Thursday, March 14, 2013 - Page 1
Ripon Commonwealth Press www.RiponPress.com
Candidates Speak Thursday Still trying to decide who would be best representing you on the School Board? Come to the forum Thursday, when all six candidates will speak. See page 3
Welcome home They say you can’t go home again. For these boys, coming home to Ripon for the first time would have been just as impossible — if not for the Nelsens. See page 4
Issue No. No. 11 Serving the Ripon community since 1864
A gift that would make Dad proud by Ian Stepleton
“A dozen was always 14, and a pound was always a pound and a half,” Jim said of his faNothing about the dead-end ther, who passed away in 1998. stub of Wolverton Avenue east A fine heritage, and one Jim of Eureka really stands out. and sister Barb Rowan chose It’s just your average asto honor this winter through phalt byway in Ripon. another kind of gift. But it’s not always been so. Though much of the land Riponites who can think off the short street has been back to the late 1960s probdeveloped, one parcel remains ably remember it a bit differvacant. ently. The family They held on to it for may recall he pride of community 40 years, since the Stewart building in Ripon always Russ developed family Wolverton has been something [important] Avenue around out there, working 1972. in [my parents’] minds.” the land. But this Barb (Stewart) Rowan As a winter, Jim and youngster, Barb donated Jim Stewart remembers “batthat final parcel to the Fond tling countless weeds, which I du Lac chapter of Habitat for firmly believe were taking root Humanity. behind me as I moved along,” By fall, something else again he joked of helping dad Ruswill take root: a family. sell out. In September, Habitat for It was a bountiful place that Humanity will hold its first offered goodness to countbuild in Ripon in 11 years. less Riponites. The fruit and “The pride of community veggies grown there would building in Ripon always has find their way to Russ’ farm been something [important] stand, where he often snuck a in [my parents’] minds, and few extra ears of corn or a few we would like to continue that more peas into the bag. legacy,” Barb said. firstname.lastname@example.org
What’s all the excitement about? Find out by visiting the Ripon Middle School play Friday and Saturday. See page 9
by Aaron Becker email@example.com
ss ld. Ru s A E T A hi THE L t stands at hoto r p Stewa nd. submitted a t s farm
“We are so excited,” said Paul Osterholm, executive director of Habitat for Humanity of Fond du Lac County. A LONG TIME COMING
The last time a Habitat home was built here was when Romelia Rodriguez received her house at 428 Scott St. June 30, 2002, after several months of building. This time, Habitat for
Humanity expects to break ground in August, formally build the structure in September and have it finished before Halloween. The project will occur on a quarter-acre plot at 120 Wolverton Ave., located just off the northeast corner of Wolverton and Eureka. “We’d like to announce a
See HABITAT/ page 16
Home build will get helping hand from East Coast church by Ian Stepleton firstname.lastname@example.org
When construction begins in September for Ripon’s next Habitat for Humanity home, some of the hardest-working individuals won’t be from Ripon. They won’t even be from Wisconsin. Until they arrive on the job site at 120 Wolverton Ave., they probably won’t even have met the family for whom they will help build the home. As many as 35 people from Hartford, Conn., will travel this fall to Ripon as an outreach project of their church: Asylum Hill Congregational Church in Hartford. The connection to Ripon? The Rev. Gary Miller, interim pastor at Our Saviour’s UCC in Ripon.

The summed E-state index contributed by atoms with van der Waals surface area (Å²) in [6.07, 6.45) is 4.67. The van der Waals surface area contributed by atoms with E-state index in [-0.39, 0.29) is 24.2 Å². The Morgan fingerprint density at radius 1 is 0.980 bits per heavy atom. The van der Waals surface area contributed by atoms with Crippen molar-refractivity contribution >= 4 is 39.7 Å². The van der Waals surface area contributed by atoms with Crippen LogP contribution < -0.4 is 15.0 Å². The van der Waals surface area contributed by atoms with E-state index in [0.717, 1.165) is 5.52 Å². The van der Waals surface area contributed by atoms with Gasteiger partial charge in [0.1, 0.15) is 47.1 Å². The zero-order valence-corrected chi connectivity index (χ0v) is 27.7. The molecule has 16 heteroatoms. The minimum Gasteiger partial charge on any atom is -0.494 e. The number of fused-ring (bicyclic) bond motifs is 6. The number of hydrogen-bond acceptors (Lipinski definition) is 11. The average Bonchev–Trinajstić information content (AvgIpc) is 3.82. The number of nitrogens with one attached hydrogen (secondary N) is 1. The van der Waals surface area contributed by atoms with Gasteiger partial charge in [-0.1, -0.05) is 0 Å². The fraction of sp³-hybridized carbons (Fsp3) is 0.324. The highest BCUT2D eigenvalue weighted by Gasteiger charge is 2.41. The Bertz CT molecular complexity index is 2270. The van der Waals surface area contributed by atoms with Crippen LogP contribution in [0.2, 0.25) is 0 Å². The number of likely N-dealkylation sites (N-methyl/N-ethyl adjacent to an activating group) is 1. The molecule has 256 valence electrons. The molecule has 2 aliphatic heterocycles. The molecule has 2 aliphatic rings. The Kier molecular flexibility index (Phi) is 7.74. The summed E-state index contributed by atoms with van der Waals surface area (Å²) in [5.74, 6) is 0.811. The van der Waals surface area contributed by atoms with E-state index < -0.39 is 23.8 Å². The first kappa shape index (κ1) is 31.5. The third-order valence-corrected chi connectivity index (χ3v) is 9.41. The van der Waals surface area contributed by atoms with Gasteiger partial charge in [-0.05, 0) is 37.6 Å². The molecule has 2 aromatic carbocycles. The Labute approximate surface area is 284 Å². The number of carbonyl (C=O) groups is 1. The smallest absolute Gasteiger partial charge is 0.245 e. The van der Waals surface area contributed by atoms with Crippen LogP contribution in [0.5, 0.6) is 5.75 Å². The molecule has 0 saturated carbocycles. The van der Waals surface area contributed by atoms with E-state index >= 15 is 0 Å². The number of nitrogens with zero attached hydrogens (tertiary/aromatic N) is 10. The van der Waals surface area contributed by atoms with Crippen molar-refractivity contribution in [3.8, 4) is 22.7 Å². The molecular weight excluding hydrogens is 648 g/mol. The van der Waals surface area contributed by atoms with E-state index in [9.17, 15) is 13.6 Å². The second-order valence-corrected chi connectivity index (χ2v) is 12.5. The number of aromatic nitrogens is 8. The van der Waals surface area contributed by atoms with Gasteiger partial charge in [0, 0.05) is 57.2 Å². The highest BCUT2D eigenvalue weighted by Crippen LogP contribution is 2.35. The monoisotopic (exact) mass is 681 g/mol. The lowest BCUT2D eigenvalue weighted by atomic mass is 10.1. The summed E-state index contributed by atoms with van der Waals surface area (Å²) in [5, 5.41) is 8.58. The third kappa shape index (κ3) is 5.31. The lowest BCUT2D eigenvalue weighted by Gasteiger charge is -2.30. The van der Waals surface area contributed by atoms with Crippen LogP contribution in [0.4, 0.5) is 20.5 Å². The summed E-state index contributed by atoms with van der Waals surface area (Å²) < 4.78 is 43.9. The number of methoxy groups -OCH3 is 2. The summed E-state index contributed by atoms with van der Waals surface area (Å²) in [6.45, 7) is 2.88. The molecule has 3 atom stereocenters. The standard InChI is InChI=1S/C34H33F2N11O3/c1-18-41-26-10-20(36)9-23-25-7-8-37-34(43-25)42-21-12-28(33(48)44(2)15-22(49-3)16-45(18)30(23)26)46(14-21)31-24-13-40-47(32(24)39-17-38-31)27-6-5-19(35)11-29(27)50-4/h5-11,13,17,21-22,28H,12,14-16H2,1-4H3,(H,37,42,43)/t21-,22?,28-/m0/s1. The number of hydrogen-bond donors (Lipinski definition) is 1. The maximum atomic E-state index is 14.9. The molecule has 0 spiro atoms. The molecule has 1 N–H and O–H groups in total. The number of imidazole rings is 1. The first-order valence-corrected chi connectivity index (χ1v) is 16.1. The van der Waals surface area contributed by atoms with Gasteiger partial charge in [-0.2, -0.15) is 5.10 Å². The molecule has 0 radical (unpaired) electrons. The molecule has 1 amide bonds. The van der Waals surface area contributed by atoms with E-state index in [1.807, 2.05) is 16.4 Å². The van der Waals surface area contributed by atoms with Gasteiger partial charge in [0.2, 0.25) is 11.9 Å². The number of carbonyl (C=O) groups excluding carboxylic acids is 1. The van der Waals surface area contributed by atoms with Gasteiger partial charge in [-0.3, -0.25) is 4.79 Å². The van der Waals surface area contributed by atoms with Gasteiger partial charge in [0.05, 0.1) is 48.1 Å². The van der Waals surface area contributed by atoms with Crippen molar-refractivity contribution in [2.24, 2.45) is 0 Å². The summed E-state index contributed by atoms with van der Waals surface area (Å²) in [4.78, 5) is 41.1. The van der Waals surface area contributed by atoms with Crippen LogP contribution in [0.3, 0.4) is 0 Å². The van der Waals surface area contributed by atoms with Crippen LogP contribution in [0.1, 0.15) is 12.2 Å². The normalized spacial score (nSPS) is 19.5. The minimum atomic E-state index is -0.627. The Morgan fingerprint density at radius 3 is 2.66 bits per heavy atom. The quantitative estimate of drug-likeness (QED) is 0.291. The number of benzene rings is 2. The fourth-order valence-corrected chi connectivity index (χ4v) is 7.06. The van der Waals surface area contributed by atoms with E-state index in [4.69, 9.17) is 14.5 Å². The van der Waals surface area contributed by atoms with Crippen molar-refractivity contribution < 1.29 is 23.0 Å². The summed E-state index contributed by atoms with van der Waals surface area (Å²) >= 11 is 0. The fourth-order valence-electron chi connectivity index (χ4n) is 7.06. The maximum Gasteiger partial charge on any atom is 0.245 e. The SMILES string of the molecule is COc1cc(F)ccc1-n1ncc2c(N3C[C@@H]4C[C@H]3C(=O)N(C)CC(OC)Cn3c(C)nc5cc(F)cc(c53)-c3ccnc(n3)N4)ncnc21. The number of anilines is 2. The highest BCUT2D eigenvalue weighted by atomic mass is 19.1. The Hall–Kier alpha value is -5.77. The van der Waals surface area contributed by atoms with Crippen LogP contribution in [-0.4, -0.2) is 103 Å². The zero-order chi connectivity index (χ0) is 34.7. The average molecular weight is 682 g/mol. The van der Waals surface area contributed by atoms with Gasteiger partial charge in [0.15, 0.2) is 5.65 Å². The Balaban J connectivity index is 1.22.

See CHURCH/ page 16
You might say support for a proposed tax in Ripon is ... well ... a mixed bag. That’s according to three middle schoolers who want Ripon to jump on the innovative side when it comes to reducing environmental waste. Notably, shopping bags. Paper and plastic ones. It’s a project shared by Catalyst Charter School eighthgraders Abby Grewal, Paul Thorson and Danny Jauregui. The trio is planning to make an official proposal for the city to initiate a tax on shopping bags — to be charged to customers at the checkout counter — in an effort to encourage them to bring their own reusable bags. “We lastic bags are godestroy the ing to environment and propose it to the get into our soil.” Ripon Danny Jauregui, [ComCatalyst student mon] Council,” Grewal said. Perhaps 5 cents per bag, they’re thinking. The idea is to start small, so it has a better chance of passing. Their research indicates some other cities have initiated “bag taxes” of between 5 and 20 cents per bag, they said. “We’ve been researching how it affects the environment, the economy. We’ve looked up alternatives to using plastic bags. We’ve looked up other cities that use a bag tax,” Grewal said. The three-student team split up the duties. Grewal looked at other cities that have bag taxes, and helped with data collection. Thorson looked at alternatives to using paper/plastic bags. And Jauregui investigated the environmental and economic impacts. “Plastic bags destroy the environment and get into our soil,” Jauregui said, adding it takes 500 to 1,000 years for a plastic bag to disintegrate. He acknowledges, though, a bag tax may hurt businesses in
Three injured, including a driver from Ripon, in Friday crash
photos by Aaron Becker
Not quite. When you go to a school where every freshman is called “knob,” it’s a humbling experience. Good thing his game tells a different tale. See page 17
Ripon, WI 54971
See BAG/ page 15
THREE AREA RESIDENTS were hurt in a two-vehicle crash last week Friday at the intersection of Highway 44 and Radio Road, south of Ripon near Fairwater. According to the accident report, a vehicle driven by Ardys M. Fenner, 78, Ripon, missed a stop sign at the intersection, and collided with a vehicle driven by Erica L. Loomans, 33, Waupun. Also injured was a passenger in Loomans’ vehicle — a 59-yearold woman from Waupun. Fenner was cited for failure to obey a stop sign. Both vehicles ended up slightly off the road, suffering significant front-end damage.
Big man on campus?
20 Wisc 11 on Week sin News ly pa of th per e Year
A bag tax in Ripon? Students say it’s time
Late aldermen’s garden plot will become Ripon’s first Habitat home in a decade
Single copy — $1 Thursday, March 14, 2013